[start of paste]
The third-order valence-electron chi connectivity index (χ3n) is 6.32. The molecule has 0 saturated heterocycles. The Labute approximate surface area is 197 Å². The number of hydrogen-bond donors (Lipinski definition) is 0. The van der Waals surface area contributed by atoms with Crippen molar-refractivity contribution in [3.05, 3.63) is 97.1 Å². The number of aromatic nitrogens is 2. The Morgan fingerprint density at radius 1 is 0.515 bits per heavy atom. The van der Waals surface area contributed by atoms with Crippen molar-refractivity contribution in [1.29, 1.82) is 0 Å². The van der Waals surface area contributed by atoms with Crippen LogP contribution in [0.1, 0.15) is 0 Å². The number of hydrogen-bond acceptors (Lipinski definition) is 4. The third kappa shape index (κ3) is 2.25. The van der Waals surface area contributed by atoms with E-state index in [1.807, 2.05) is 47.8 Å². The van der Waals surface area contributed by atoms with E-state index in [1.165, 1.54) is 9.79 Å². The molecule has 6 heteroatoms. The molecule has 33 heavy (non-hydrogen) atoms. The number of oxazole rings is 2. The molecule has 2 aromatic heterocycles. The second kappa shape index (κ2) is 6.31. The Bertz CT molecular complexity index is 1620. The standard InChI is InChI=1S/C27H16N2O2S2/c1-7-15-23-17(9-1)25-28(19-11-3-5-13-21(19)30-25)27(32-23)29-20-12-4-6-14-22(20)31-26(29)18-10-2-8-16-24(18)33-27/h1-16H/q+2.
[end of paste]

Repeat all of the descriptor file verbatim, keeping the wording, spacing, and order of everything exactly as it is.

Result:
The third-order valence-electron chi connectivity index (χ3n) is 6.32. The molecule has 0 saturated heterocycles. The Labute approximate surface area is 197 Å². The number of hydrogen-bond donors (Lipinski definition) is 0. The van der Waals surface area contributed by atoms with Crippen molar-refractivity contribution in [3.05, 3.63) is 97.1 Å². The number of aromatic nitrogens is 2. The Morgan fingerprint density at radius 1 is 0.515 bits per heavy atom. The van der Waals surface area contributed by atoms with Crippen molar-refractivity contribution in [1.29, 1.82) is 0 Å². The van der Waals surface area contributed by atoms with Crippen LogP contribution in [0.1, 0.15) is 0 Å². The number of hydrogen-bond acceptors (Lipinski definition) is 4. The third kappa shape index (κ3) is 2.25. The van der Waals surface area contributed by atoms with E-state index in [1.807, 2.05) is 47.8 Å². The van der Waals surface area contributed by atoms with E-state index in [1.165, 1.54) is 9.79 Å². The molecule has 6 heteroatoms. The molecule has 33 heavy (non-hydrogen) atoms. The number of oxazole rings is 2. The molecule has 2 aromatic heterocycles. The second kappa shape index (κ2) is 6.31. The Bertz CT molecular complexity index is 1620. The standard InChI is InChI=1S/C27H16N2O2S2/c1-7-15-23-17(9-1)25-28(19-11-3-5-13-21(19)30-25)27(32-23)29-20-12-4-6-14-22(20)31-26(29)18-10-2-8-16-24(18)33-27/h1-16H/q+2.